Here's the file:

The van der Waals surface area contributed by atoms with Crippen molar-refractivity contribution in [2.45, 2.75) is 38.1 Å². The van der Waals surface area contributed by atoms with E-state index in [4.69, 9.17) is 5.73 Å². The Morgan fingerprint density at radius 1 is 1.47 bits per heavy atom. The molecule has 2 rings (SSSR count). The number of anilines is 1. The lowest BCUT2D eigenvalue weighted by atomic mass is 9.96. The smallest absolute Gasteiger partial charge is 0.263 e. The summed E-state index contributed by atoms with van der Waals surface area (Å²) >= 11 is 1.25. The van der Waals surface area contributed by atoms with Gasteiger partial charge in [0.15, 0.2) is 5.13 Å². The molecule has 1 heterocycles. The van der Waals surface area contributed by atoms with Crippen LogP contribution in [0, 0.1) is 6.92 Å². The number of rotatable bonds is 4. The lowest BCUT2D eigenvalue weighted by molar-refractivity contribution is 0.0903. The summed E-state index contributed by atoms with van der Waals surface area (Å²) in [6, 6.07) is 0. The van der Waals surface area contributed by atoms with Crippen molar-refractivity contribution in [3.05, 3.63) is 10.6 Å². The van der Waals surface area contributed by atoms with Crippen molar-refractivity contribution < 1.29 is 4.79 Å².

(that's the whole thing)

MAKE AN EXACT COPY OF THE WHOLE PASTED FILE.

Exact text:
The van der Waals surface area contributed by atoms with Crippen molar-refractivity contribution in [2.45, 2.75) is 38.1 Å². The van der Waals surface area contributed by atoms with E-state index in [4.69, 9.17) is 5.73 Å². The Morgan fingerprint density at radius 1 is 1.47 bits per heavy atom. The molecule has 2 rings (SSSR count). The number of anilines is 1. The lowest BCUT2D eigenvalue weighted by atomic mass is 9.96. The smallest absolute Gasteiger partial charge is 0.263 e. The summed E-state index contributed by atoms with van der Waals surface area (Å²) >= 11 is 1.25. The van der Waals surface area contributed by atoms with Gasteiger partial charge in [0.15, 0.2) is 5.13 Å². The molecule has 1 heterocycles. The van der Waals surface area contributed by atoms with Crippen LogP contribution in [0, 0.1) is 6.92 Å². The number of rotatable bonds is 4. The lowest BCUT2D eigenvalue weighted by molar-refractivity contribution is 0.0903. The summed E-state index contributed by atoms with van der Waals surface area (Å²) in [6, 6.07) is 0. The van der Waals surface area contributed by atoms with Crippen molar-refractivity contribution in [3.05, 3.63) is 10.6 Å². The van der Waals surface area contributed by atoms with Crippen molar-refractivity contribution < 1.29 is 4.79 Å².